IEEE Signal Processing Magazine tutorial on Plug-and-Play Methods
1Computational Imaging Group (CIG), Washington University in St.Louis, St. Louis, MO, USA 2Electrical & Computer Engineering, Purdue University, West Lafayette, IN, USA 3Department of Mathematics, Purdue University, West Lafayette, IN, USA 4 Theoretical Division at Los Alamos National Laboratory, Los Alamos, NM, USA
Figure 1: Image priors for PnP can be obtained by training CNNs to remove AWGN from a set of images.
Plug-and-Play Priors (PnP) is one of the most widely-used frameworks for solving computational imaging problems through the integration of physical models and learned models. PnP leverages high-fidelity physical sensor models and powerful machine learning methods for prior modeling of data to provide state-of-the-art reconstruction algorithms. PnP algorithms alternate between minimizing a data-fidelity term to promote data consistency and imposing a learned regularizer in the form of an image denoiser. Recent highly-successful applications of PnP algorithms include bio-microscopy, computerized tomography, magnetic resonance imaging, and joint ptycho-tomography. This article presents a unified and principled review of PnP by tracing its roots, describing its major variations, summarizing main results, and discussing applications in computational imaging. We also point the way towards further developments by discussing recent results on equilibrium equations that formulate the problem associated with PnP algorithms.
Figure 2: The PnP framework is related to two other popular computational-imaging paradigms, deep unfolding (DU) and deep equilibrium models (DEQ). A PnP algorithm, such as PnP-ISTA or RED-SD, can be turned into a DU architecture by truncating the algorithm to a fixed number of iterations and training the weights of the CNN prior end-to-end. Similarly, a DEQ architecture can be obtained by running the PnP algorithm until convergence and using the implicit differentiation at the fixed point to train the weights. The CNN operator in DU/DEQ is not necessarily an AWGN denoiser, instead it is an artifact-removal (AR) operator trained to remove artifacts specific to the PnP iterations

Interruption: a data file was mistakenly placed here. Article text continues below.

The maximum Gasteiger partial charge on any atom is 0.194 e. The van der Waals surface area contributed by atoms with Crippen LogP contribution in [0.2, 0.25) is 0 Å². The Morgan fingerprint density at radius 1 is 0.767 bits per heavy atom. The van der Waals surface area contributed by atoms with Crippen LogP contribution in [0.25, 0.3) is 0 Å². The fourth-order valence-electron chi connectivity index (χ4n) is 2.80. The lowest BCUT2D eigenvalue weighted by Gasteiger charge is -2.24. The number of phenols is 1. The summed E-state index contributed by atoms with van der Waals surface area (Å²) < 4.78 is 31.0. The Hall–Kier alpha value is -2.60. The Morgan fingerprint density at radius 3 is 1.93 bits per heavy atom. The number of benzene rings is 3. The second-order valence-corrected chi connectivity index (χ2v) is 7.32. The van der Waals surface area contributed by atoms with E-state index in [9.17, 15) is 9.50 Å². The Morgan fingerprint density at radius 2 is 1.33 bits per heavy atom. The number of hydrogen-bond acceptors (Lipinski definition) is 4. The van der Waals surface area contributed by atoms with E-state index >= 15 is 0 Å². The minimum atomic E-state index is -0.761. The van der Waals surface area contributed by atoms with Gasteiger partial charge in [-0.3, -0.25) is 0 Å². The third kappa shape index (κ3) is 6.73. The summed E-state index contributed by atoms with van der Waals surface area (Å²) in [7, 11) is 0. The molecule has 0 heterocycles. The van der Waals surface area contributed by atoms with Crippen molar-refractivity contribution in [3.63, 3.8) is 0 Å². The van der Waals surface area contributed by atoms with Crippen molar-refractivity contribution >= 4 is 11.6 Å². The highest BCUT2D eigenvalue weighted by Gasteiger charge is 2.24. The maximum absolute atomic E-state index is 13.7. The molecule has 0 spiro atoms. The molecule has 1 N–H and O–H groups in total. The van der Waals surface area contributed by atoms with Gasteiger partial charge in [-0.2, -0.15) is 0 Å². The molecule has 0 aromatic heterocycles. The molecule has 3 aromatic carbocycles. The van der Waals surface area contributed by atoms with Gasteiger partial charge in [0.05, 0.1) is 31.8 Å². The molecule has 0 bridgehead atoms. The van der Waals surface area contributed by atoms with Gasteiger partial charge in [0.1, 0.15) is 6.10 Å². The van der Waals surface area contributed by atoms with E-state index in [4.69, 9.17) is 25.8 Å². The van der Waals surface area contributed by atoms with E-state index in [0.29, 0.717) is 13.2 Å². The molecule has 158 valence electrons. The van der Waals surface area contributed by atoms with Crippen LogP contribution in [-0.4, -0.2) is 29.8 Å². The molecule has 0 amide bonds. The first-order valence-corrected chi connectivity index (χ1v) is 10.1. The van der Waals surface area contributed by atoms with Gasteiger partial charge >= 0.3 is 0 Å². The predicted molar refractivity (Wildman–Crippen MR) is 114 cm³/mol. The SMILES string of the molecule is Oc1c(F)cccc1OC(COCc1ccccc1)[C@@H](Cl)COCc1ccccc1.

Figure 3: A single pre-trained CNN denoiser in PnP can address different super-resolution factors.
Figure 4: PnP algorithms explicitly separate the application of the forward model from that of the learned prior, enabling the adaptation of trained CNNs to new sensor configurations. This is illustrated on experimentally collected 3D MRI data corresponding to 800 radial spokes (scans of about 2 minute). MCNUFFT refers to a simple inversion of the measurement operator without any regularization. DeCoLearn is a CNN that was trained under a mismatched sensor configuration corresponding to 1600 lines (scans of about 4 minutes). A variant of PnP called RARE is used to adapt DeCoLearn to the desired 800 line data. The results of the DeCoLearn reconstruction using all the available 2000 lines is shown as Reference. The numbers on the top-right corner correspond to the relative PSNR/SSIM values with respect to Reference. Note the ability of RARE to successfully adapt DeCoLearn to 800-line data.
Figure 5: Visual evaluation of color image recovery in compressive sensing from random projections with 20% subsampling. The results of total variation (TV) and a well-known deep unfolding (DU) architecture ISTA-Net+ are provided for reference. The methods PnP (denoising) and RED (denoising) use a pre-trained AWGN denoiser as an image prior. The method PnP (AR) uses a problem-dependent artifact-removal (AR) operator pre-trained using DU. Note that the choice of denoiser affects the reconstruction significantly (PSNR shown in white).
Figure 6: Online PnP algorithms, such as SIMBA, can reduce the computational and memory complexity of PnP. Here, we show the reconstruction of a 3D algae sample from 89 experimentally collected intensity diffraction tomography (IDT) measurements (see four images on the left). SIMBA, which uses minibatches of size p = 10, is compared against RED-SD, which uses all b = 89 measurements at each iteration. Both algorithms use exactly the same measurement model and the same DnCNN AWGN denoiser. Note how the results of SIMBA are indistinguishable from RED-SD even though the per-iteration complexity of SIMBA is only a fraction of that of RED-SD.